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Bravo to you for getting a job and living on your own! You can't be supportive of another until you can pull your own weight.

I am in an intercultural relationship. It's wonderful, but like everything else it has a price, and the more aware you are of what it is the better. I also worked in multinational settings and saw diplomatic couples from a variety of backgrounds. You'll have daily challenges you would not know about because you've lived in a country where there are relatively few ethnic and cultural groups. You'll have vastly different assumptions about certain things while you may instinctively agree on many others: family, how to spend money, can you spank your kid with the thickest wooden spoon in the kitchen, what is ethical behavior, how clean should the bathroom be, is it polite to bite into a piece of food and put it back onto the plate (in my own culture it is permissible, not so in the West), whether her entire clan should live with you, whether a woman should have her own friends and social life or cling to you her entire day, whether you are allowed to have women friends, what constitutes aggressive behavior. To top it off it will take you several years to fully understand and communicate with each other, since English is not native to either of you.

Someone American I know married a Ukranian and brought her here. He complains endlessly that she has not adjusted to life here, that she throws the flowers he gives her back at him, and that she should just tough up and take all the discrimination and difficulty she confronts here because that's just life. I felt compelled to point out to him that she is here in part for his sake. He is by this point so resentful he no longer cares, but declares that it was her decision as well and she should take full responsibility. I told him that as a white American man it is very difficult for him to understand how it is for people who do not feel that they are automatically accepted and respected, but he is adamant. I ask him to think back to the days when they first fell in love, and to try to understand her in that light. He refuses. Such is the tragedy of our condiiton as puny humans who take on more than we can bear.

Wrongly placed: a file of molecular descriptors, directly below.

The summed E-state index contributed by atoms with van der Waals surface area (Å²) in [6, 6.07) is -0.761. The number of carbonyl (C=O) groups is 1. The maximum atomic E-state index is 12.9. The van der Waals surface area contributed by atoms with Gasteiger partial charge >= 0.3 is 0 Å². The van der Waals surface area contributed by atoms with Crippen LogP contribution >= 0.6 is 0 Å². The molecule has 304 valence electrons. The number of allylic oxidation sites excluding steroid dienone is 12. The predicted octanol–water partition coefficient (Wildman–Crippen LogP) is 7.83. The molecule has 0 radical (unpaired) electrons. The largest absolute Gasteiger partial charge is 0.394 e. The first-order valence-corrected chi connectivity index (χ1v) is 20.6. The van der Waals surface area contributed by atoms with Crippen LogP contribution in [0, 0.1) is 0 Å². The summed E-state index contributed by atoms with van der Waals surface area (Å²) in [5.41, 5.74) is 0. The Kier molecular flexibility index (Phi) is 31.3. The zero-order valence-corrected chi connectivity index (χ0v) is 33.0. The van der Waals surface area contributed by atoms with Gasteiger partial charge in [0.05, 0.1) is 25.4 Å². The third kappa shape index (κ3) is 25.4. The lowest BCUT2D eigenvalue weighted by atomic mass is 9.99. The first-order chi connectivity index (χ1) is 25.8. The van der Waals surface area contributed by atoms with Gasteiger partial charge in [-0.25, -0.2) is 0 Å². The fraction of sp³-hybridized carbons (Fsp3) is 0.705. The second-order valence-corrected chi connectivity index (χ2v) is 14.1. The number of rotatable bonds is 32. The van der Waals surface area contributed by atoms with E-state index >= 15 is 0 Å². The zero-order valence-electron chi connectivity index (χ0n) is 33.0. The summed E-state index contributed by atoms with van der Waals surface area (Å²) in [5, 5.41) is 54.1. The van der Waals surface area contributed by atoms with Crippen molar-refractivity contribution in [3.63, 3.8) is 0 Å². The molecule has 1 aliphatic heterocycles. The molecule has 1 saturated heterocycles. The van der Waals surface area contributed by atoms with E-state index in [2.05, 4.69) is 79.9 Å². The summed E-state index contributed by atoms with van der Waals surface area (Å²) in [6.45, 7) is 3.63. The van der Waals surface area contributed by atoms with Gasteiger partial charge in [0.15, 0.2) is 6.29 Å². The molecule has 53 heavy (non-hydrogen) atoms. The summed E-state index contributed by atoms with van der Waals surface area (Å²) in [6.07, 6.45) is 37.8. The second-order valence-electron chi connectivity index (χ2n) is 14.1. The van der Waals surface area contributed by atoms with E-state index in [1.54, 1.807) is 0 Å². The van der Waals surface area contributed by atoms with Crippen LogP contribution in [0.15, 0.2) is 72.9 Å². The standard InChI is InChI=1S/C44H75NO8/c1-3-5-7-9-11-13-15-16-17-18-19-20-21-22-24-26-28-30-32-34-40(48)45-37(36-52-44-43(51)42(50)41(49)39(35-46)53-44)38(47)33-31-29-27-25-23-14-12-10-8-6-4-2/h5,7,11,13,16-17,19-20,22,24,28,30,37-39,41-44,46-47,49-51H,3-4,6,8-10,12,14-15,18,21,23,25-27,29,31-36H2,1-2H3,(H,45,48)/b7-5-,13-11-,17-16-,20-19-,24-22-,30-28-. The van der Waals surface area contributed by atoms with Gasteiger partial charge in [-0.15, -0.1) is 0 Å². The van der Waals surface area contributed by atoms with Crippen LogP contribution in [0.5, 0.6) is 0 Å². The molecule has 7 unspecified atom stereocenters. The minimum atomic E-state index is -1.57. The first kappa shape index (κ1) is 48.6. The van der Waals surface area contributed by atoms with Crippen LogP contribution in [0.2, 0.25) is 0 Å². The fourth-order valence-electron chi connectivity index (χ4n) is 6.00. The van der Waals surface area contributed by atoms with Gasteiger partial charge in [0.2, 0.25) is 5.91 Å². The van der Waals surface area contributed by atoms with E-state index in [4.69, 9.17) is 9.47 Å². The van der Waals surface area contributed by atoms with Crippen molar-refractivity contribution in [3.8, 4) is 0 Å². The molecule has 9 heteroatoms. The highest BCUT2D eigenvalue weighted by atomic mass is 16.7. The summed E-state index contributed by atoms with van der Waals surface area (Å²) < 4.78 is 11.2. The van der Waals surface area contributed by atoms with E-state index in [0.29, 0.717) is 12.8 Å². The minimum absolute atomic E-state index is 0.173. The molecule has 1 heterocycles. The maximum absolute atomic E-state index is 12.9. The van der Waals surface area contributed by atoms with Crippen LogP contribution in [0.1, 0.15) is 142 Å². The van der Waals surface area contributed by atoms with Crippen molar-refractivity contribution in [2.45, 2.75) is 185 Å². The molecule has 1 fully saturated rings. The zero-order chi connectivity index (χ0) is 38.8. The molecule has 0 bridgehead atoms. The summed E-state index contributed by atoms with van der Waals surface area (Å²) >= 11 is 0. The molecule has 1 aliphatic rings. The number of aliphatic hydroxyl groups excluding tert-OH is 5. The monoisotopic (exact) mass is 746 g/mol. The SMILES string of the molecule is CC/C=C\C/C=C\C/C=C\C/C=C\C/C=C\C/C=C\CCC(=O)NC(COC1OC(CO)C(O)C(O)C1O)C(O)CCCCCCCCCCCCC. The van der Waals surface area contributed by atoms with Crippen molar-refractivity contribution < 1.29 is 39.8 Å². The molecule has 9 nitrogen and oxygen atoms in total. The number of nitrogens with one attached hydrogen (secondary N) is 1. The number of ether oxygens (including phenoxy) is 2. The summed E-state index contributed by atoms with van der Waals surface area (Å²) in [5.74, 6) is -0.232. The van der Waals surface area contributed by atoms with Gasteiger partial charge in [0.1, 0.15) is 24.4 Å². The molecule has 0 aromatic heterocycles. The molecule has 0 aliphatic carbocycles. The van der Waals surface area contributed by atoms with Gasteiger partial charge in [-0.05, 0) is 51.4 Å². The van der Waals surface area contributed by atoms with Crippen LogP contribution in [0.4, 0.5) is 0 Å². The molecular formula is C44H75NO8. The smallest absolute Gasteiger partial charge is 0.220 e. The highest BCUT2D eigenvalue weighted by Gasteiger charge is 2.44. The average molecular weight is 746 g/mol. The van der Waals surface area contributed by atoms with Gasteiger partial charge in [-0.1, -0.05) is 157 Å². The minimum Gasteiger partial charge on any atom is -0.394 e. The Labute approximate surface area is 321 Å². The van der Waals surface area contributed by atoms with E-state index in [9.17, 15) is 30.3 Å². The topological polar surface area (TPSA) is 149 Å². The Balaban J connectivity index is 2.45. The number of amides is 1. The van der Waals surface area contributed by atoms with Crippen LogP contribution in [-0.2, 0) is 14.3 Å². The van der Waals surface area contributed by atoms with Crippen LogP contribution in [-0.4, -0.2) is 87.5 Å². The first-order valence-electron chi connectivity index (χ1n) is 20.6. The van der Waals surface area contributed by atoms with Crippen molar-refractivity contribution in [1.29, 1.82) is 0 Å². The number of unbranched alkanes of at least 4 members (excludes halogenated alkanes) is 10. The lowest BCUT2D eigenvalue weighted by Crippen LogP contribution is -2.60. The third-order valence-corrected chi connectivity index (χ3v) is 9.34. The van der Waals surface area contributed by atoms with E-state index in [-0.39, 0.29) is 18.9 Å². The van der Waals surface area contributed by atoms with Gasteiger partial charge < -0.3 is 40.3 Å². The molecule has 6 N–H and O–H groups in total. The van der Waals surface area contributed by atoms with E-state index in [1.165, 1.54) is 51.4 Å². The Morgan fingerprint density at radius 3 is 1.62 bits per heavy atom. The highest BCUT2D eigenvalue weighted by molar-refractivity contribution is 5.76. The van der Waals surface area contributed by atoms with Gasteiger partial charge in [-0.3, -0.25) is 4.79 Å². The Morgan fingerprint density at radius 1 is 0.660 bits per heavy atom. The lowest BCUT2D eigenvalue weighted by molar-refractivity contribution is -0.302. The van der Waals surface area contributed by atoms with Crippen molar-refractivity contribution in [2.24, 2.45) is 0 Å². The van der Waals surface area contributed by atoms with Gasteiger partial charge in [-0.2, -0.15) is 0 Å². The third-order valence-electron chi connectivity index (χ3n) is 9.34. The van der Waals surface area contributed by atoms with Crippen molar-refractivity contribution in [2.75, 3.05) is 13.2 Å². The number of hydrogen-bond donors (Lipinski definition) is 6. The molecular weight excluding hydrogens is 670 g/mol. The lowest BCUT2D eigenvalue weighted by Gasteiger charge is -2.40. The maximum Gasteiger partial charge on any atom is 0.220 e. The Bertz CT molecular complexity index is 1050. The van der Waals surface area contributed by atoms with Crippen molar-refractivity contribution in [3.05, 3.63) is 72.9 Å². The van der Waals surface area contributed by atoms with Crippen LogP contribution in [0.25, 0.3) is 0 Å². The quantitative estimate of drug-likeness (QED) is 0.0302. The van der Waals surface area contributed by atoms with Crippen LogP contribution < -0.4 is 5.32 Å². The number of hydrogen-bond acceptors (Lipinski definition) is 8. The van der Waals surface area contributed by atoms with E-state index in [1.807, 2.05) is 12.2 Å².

I don't want to scare you. On the flip side, I love my husband's European relatives and friends. They are so different and interesting. I love his experience in France and how that makes him funnier and more urbane. He likes my effortless healthy habits as an Asian, the fact that our culture values long-term bonds, and the perspective I have on life where I am less impatient and take a longer view than most people living here. But you must be aware of these things before you promise to take them on.

These relatioships are inverted - the cart before the horse. Most people invest in relationships only after they've gotten a chance to make a full evaluation. In these cases, you often must commit to the person and vice versa in a big way before you even see them, spending a lot of money, having them put their lives/careers on hold or changed because of you, having them change their land of allegiance. It's a big deal. It would be much better if you can get them to agree beforehand that they are doing it for their own sake, because they want to for other reasons, besides you.

I suggest you look up forums where they talk about visas for fiances - there are many in the US and I am sure some in Germany and Switzerland, for example. You can learn a lot there.
 

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Heck, I'll be extra brutal and point out an immutable fact: be aware that she is from a far poorer country than you, and that may represent all kinds of problems down the road.

Just as you are much less likely to hook up with someone who is absolutely indigent, you should think hard about that disparity. Money, or the lack of it, taints relationships very quickly.

I am not accusing her of chasing money. I am merely saying that we should remove the consideration of money from our relationships whenever we can. People in developing countries often have unrealistic expectations about life here. Trust me, I used to have them. When I first moved to the West I expected to live like the people in Dallas, that trashy soap show. I was stunned that we did not have huge vistas attached to our estate which a helicopter can fly over.

You'd better clear all that from this relationship every chance you get. Be honest and open. Let her know where you and your family are in life, economically. Always make it clear that you would like a partner who can support you in life, unless you can be sure that you have the ability to be the sole breadwinner and take delight in the fact. Don't overpromise her.
 
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